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United Nations Environment Programme
Division of Technology, Industry and Economics
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Newsletter and Technical Publications
<International Source Book On Environmentally Sound Technologies
for Wastewater and Stormwater Management>

4.3 Stormwater treatment

Stormwater can be polluted as discussed in Section 2 (2.1). When collected in a combined sewerage system it is treated with the wastewater, though treatment is not effective during peak heavy stormwater run-off periods resulting in combined sewer overflow (CSO) that is not treated. Storage basins or tanks can be used to accommodate moderate peak flows of combined stormwater and wastewater, and treating the stored water at night when wastewater flow is a minimum. The Regional Overview for Western Europe devotes a full sub-section on CSO.

Separately collected stormwater is generally treated by passing it through a settling basin to remove solids (Figure 2.34). The retention time in the settling basin is designed so that solids can settle in say 20 minutes for a one in five year storm-event. For storm-events less than the design value removal efficiency is greater, while for storm-events greater than the design value removal efficiency is lower. Mechanical devices have been developed that can trap gross solids (see North American RO). Both settling basins and mechanical traps need to be cleaned regularly to maintain solids removal efficiency.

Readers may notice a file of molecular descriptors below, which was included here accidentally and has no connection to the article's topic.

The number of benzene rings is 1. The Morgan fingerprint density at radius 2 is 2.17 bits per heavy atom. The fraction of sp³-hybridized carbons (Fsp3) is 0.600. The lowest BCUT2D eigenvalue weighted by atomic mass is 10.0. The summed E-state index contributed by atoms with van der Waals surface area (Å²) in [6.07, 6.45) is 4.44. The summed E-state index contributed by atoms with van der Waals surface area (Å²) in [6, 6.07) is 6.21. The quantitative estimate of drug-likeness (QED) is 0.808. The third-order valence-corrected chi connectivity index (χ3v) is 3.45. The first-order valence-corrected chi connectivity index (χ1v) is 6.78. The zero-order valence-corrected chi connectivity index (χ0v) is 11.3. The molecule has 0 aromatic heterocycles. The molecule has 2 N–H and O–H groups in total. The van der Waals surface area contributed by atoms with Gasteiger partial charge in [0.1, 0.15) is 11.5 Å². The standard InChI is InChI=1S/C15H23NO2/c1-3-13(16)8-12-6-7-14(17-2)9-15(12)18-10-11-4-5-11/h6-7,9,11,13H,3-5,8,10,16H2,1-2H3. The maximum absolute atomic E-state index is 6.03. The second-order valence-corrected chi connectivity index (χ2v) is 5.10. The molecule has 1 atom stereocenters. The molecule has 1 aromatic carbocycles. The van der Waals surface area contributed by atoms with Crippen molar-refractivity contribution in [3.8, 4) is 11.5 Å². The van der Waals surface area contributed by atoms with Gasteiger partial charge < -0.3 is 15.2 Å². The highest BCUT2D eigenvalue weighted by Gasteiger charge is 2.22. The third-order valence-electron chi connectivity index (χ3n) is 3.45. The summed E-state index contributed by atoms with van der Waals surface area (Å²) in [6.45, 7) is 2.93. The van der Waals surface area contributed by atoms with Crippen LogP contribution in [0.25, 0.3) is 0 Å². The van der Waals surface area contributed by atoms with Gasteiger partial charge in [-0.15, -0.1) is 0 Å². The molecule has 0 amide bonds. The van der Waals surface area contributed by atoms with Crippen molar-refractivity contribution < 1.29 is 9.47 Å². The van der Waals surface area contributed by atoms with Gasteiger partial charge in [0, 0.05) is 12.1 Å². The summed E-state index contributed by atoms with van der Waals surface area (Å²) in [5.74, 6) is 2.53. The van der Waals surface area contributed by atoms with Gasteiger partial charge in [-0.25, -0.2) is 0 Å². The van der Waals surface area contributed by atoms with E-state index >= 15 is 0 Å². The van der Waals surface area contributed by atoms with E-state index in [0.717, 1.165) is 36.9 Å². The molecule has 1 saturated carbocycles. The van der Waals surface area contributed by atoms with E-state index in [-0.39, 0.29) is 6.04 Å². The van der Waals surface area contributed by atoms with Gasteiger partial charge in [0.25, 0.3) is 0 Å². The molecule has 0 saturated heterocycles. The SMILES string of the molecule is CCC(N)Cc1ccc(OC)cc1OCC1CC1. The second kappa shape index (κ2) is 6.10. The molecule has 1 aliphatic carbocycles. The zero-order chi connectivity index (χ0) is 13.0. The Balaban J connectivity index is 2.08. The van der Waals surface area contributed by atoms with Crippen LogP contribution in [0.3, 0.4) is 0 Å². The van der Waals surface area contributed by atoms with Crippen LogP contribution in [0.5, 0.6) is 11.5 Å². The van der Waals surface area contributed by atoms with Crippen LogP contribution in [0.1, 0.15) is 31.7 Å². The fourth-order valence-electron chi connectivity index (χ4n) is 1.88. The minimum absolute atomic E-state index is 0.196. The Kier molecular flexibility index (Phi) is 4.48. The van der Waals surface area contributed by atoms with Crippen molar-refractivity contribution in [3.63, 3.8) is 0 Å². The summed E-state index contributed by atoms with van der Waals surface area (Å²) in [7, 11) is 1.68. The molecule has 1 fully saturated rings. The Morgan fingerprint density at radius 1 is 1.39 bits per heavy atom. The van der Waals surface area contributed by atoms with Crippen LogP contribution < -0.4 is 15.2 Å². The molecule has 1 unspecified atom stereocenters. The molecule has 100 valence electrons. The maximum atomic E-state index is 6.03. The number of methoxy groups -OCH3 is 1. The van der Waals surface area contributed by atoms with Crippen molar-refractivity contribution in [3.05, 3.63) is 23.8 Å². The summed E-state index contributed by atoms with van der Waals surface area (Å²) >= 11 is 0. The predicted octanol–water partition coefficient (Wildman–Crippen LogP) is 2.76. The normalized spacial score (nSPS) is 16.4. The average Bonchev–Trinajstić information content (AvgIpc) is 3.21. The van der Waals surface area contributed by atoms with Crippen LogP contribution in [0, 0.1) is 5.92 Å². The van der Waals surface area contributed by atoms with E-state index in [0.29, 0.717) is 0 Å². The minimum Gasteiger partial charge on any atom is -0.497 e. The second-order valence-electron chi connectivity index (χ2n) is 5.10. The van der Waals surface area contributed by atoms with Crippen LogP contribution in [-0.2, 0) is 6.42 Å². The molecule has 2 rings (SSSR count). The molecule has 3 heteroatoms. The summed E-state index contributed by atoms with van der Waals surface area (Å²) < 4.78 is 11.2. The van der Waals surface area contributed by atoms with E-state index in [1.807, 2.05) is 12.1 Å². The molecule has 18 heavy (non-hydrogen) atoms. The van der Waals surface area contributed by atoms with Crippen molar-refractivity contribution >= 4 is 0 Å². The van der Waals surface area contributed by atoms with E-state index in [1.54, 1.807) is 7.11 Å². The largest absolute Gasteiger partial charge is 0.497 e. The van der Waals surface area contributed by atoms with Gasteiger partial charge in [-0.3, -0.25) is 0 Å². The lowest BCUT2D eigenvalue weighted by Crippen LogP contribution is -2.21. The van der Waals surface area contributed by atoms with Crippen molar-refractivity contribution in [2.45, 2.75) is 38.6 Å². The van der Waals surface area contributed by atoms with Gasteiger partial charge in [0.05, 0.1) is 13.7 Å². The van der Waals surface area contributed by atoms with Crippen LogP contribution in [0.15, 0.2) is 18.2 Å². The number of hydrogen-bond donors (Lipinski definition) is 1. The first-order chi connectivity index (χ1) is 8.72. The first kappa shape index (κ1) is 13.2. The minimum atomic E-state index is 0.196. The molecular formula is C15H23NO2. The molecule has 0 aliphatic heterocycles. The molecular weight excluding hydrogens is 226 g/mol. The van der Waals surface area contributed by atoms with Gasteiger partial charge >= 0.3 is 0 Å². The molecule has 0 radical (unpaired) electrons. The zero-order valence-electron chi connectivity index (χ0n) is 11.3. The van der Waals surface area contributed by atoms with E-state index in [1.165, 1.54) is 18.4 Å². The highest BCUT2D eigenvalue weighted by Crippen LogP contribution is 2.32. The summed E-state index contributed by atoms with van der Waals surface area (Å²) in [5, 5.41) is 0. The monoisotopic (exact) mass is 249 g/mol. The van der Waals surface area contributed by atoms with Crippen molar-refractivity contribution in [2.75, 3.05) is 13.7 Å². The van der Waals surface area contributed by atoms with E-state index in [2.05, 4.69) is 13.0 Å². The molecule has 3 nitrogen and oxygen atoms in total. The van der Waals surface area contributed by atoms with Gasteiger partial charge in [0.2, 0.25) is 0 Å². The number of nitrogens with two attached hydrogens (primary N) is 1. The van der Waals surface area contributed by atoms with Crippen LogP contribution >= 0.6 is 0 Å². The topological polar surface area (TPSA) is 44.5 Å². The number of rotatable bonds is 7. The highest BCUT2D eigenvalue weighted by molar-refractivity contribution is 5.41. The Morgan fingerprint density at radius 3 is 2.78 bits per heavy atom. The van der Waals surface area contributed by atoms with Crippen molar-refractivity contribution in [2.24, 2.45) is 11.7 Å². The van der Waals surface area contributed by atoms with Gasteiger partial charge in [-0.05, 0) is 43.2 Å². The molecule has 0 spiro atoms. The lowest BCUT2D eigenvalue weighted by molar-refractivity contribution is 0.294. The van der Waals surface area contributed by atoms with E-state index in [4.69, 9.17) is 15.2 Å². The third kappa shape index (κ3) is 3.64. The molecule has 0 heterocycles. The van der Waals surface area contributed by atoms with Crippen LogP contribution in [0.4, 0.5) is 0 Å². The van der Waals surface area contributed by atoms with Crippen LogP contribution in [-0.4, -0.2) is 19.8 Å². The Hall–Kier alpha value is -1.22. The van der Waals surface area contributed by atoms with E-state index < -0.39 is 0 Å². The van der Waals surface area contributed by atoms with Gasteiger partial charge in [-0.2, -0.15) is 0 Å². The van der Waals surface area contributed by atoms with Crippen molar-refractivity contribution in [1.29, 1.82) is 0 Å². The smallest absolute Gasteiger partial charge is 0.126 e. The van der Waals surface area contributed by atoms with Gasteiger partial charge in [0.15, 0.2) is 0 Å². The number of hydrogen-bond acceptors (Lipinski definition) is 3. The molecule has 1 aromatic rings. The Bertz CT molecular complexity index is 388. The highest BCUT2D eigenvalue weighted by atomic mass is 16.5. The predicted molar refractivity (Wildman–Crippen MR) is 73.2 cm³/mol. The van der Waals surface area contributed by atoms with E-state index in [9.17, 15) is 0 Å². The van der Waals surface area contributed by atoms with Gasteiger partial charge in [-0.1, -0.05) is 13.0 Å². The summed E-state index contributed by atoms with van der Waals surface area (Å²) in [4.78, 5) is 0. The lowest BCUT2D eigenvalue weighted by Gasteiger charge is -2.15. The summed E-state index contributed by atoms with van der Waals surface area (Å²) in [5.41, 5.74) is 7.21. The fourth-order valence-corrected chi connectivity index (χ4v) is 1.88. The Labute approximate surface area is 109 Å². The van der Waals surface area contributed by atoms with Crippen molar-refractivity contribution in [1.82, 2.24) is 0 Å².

Naturally landscaped stormwater drains can help filter out fine sediments through the action of vegetation slowing down the flow and trapping solids. Permeable surfaces allow rainwater to percolate into the soil, thus treating the water in much the same manner as land based treatment of wastewater (4.2.4.) and at the same time reduce the amount of run-off. Pavements have been designed and manufactured for this purpose. Directing run-off to vegetated area (rainwater harvesting) can reduce down-stream flow and reuse the water for maintaining plant growth. This is especially beneficial in arid climates. Four techniques for stormwater treatment are described below. Used judiciously these can treat stormwater locally (at source, Figure 2.35). Applying these on a sub-catchment scale (site), or whole catchment scale (region) can reduce flooding and the undesirable impacts of stormwater described in Section 2 (2.1), while at the same time improve the amenity value of the landscape through creation of, for example, passive recreation water bodies.


Figure 2.35: Management train for stormwater at the local, sub-catchment and catchment levels (CIRIA, 2000)

 

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